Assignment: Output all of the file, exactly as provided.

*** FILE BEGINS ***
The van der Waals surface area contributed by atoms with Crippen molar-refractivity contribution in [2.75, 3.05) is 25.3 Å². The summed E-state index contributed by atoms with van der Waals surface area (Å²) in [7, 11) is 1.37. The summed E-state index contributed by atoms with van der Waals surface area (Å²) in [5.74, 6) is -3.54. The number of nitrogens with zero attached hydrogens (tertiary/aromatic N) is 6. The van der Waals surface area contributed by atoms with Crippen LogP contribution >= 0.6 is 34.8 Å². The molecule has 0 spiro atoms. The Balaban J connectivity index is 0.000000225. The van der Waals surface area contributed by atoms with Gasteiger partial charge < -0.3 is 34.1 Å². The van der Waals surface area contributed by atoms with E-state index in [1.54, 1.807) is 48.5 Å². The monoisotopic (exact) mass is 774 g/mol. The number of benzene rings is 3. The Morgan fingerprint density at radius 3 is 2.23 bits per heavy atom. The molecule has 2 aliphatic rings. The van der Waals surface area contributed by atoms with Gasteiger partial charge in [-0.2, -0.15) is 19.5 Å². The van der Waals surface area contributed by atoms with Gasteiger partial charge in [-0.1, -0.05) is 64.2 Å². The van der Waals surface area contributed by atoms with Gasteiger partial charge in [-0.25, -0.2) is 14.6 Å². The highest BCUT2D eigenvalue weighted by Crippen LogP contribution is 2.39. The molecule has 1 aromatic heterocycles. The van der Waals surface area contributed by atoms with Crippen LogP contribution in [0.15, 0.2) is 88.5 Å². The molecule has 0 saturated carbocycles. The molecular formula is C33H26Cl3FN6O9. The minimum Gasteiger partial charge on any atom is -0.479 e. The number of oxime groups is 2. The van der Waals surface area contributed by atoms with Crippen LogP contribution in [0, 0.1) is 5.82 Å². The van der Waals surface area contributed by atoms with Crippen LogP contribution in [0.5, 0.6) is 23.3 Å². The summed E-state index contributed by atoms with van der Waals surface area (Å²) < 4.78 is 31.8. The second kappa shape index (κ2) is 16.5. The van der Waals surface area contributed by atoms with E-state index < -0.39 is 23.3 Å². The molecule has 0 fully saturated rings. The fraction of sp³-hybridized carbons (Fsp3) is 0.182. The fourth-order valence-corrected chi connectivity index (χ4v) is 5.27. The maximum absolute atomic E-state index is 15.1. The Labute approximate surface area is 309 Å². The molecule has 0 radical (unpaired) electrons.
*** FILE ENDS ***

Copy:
The van der Waals surface area contributed by atoms with Crippen molar-refractivity contribution in [2.75, 3.05) is 25.3 Å². The summed E-state index contributed by atoms with van der Waals surface area (Å²) in [7, 11) is 1.37. The summed E-state index contributed by atoms with van der Waals surface area (Å²) in [5.74, 6) is -3.54. The number of nitrogens with zero attached hydrogens (tertiary/aromatic N) is 6. The van der Waals surface area contributed by atoms with Crippen LogP contribution >= 0.6 is 34.8 Å². The molecule has 0 spiro atoms. The Balaban J connectivity index is 0.000000225. The van der Waals surface area contributed by atoms with Gasteiger partial charge < -0.3 is 34.1 Å². The van der Waals surface area contributed by atoms with E-state index in [1.54, 1.807) is 48.5 Å². The monoisotopic (exact) mass is 774 g/mol. The number of benzene rings is 3. The Morgan fingerprint density at radius 3 is 2.23 bits per heavy atom. The molecule has 2 aliphatic rings. The van der Waals surface area contributed by atoms with Gasteiger partial charge in [-0.2, -0.15) is 19.5 Å². The van der Waals surface area contributed by atoms with Gasteiger partial charge in [-0.1, -0.05) is 64.2 Å². The van der Waals surface area contributed by atoms with Gasteiger partial charge in [-0.25, -0.2) is 14.6 Å². The highest BCUT2D eigenvalue weighted by Crippen LogP contribution is 2.39. The molecule has 1 aromatic heterocycles. The van der Waals surface area contributed by atoms with Crippen LogP contribution in [0.15, 0.2) is 88.5 Å². The molecule has 0 saturated carbocycles. The molecular formula is C33H26Cl3FN6O9. The minimum Gasteiger partial charge on any atom is -0.479 e. The number of oxime groups is 2. The van der Waals surface area contributed by atoms with Crippen LogP contribution in [0, 0.1) is 5.82 Å². The van der Waals surface area contributed by atoms with Crippen LogP contribution in [0.5, 0.6) is 23.3 Å². The summed E-state index contributed by atoms with van der Waals surface area (Å²) < 4.78 is 31.8. The second kappa shape index (κ2) is 16.5. The van der Waals surface area contributed by atoms with E-state index < -0.39 is 23.3 Å². The molecule has 0 fully saturated rings. The fraction of sp³-hybridized carbons (Fsp3) is 0.182. The fourth-order valence-corrected chi connectivity index (χ4v) is 5.27. The maximum absolute atomic E-state index is 15.1. The Labute approximate surface area is 309 Å². The molecule has 0 radical (unpaired) electrons.